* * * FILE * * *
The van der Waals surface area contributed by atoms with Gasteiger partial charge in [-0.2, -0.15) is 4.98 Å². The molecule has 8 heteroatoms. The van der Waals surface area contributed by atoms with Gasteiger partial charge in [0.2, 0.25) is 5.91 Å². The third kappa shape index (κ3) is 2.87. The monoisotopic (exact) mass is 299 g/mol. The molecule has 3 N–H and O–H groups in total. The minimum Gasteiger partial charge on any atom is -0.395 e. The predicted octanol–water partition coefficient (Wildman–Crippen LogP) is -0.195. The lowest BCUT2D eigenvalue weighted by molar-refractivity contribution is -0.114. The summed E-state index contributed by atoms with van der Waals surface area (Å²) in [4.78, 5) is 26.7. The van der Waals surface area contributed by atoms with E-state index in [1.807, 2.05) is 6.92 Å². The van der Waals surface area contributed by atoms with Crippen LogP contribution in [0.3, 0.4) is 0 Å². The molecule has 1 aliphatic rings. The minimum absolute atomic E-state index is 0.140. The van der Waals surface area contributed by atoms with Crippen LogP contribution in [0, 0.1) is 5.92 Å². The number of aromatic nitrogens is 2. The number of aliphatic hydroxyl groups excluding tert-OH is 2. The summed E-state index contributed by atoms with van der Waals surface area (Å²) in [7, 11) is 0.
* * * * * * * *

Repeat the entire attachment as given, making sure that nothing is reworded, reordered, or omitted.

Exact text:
The van der Waals surface area contributed by atoms with Gasteiger partial charge in [-0.2, -0.15) is 4.98 Å². The molecule has 8 heteroatoms. The van der Waals surface area contributed by atoms with Gasteiger partial charge in [0.2, 0.25) is 5.91 Å². The third kappa shape index (κ3) is 2.87. The monoisotopic (exact) mass is 299 g/mol. The molecule has 3 N–H and O–H groups in total. The minimum Gasteiger partial charge on any atom is -0.395 e. The predicted octanol–water partition coefficient (Wildman–Crippen LogP) is -0.195. The lowest BCUT2D eigenvalue weighted by molar-refractivity contribution is -0.114. The summed E-state index contributed by atoms with van der Waals surface area (Å²) in [4.78, 5) is 26.7. The van der Waals surface area contributed by atoms with E-state index in [1.807, 2.05) is 6.92 Å². The van der Waals surface area contributed by atoms with Crippen LogP contribution in [0.3, 0.4) is 0 Å². The molecule has 1 aliphatic rings. The minimum absolute atomic E-state index is 0.140. The van der Waals surface area contributed by atoms with Crippen LogP contribution in [0, 0.1) is 5.92 Å². The number of aromatic nitrogens is 2. The number of aliphatic hydroxyl groups excluding tert-OH is 2. The summed E-state index contributed by atoms with van der Waals surface area (Å²) in [7, 11) is 0.